Rings and Moons
June 21, 2004
Saturn's magnificent rings show some of their intricate structure in this image taken on May 11, 2004, by the Cassini spacecraft's narrow angle camera. Although they appear to be solid structures, the rings are composed of billions of individual particles, each one orbiting the planet on its own path. Satellites visible in this image: Janus (181 kilometers, or 113 miles across) above the rings, and icy Enceladus (499 kilometers, or 310 miles across) below the rings. The F ring shepherd moons Prometheus and Pandora can be seen along Saturn's outermost F ring if the image is further contrast enhanced. The image was taken in visible light from a distance of 26.3 million kilometers (16.4 million miles) from Saturn. The image scale is 158 kilometers (98 miles) per pixel. Contrast in the image was enhanced to aid visibility.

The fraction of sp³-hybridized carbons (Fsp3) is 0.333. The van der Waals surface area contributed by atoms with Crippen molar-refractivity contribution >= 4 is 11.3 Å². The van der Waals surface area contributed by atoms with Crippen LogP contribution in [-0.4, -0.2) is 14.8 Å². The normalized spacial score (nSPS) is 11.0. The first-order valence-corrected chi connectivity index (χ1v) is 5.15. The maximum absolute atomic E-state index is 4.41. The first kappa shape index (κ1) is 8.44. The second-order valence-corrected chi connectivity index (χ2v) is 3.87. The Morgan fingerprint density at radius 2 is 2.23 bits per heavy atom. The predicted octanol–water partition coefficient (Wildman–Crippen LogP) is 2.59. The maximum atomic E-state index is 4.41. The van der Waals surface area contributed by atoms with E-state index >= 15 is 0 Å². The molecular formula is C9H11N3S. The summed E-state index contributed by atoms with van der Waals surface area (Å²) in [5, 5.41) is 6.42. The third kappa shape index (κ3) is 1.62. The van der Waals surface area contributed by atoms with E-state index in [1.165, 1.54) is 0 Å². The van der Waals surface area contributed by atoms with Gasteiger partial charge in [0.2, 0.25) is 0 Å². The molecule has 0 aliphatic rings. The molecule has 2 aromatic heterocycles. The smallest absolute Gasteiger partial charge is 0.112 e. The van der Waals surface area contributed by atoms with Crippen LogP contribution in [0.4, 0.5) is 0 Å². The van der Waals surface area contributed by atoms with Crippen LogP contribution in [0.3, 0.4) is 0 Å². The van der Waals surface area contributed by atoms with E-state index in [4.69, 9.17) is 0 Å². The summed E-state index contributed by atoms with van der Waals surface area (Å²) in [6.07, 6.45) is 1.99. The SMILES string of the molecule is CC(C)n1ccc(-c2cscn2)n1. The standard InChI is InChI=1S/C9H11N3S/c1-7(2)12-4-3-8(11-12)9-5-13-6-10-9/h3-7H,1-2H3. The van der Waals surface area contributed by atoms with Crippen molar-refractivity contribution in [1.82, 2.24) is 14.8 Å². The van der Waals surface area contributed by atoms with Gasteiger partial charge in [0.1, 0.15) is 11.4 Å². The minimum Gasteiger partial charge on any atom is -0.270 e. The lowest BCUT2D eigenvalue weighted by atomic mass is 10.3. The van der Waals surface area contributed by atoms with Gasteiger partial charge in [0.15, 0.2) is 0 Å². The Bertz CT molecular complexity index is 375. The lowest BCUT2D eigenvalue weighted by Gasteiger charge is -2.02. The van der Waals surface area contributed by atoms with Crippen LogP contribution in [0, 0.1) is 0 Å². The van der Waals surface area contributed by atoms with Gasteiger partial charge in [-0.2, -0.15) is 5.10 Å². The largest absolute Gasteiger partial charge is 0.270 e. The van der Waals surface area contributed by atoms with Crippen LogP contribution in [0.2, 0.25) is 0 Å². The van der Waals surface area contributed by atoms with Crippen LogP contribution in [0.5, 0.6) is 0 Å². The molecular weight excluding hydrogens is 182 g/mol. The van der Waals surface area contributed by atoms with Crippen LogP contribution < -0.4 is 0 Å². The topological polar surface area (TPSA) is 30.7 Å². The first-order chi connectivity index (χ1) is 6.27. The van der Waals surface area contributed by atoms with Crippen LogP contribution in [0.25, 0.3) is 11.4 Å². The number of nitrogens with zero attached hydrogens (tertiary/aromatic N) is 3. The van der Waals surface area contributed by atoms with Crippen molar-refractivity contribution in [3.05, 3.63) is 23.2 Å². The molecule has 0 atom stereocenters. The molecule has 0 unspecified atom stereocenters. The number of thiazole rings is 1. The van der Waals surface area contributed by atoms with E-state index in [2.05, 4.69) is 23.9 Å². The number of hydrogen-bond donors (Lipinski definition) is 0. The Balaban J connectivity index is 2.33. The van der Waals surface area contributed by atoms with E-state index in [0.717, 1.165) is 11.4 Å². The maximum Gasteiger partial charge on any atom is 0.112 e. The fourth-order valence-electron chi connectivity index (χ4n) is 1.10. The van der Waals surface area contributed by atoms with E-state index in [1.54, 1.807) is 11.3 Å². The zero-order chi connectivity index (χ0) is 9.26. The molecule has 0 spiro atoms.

Topics: Environment, Rings of Saturn, Moons of Saturn, Saturn, Cassini–Huygens timeline, Pandora, Janus, Prometheus, Enceladus, Cassini–Huygens, Planetary ring, natural satellite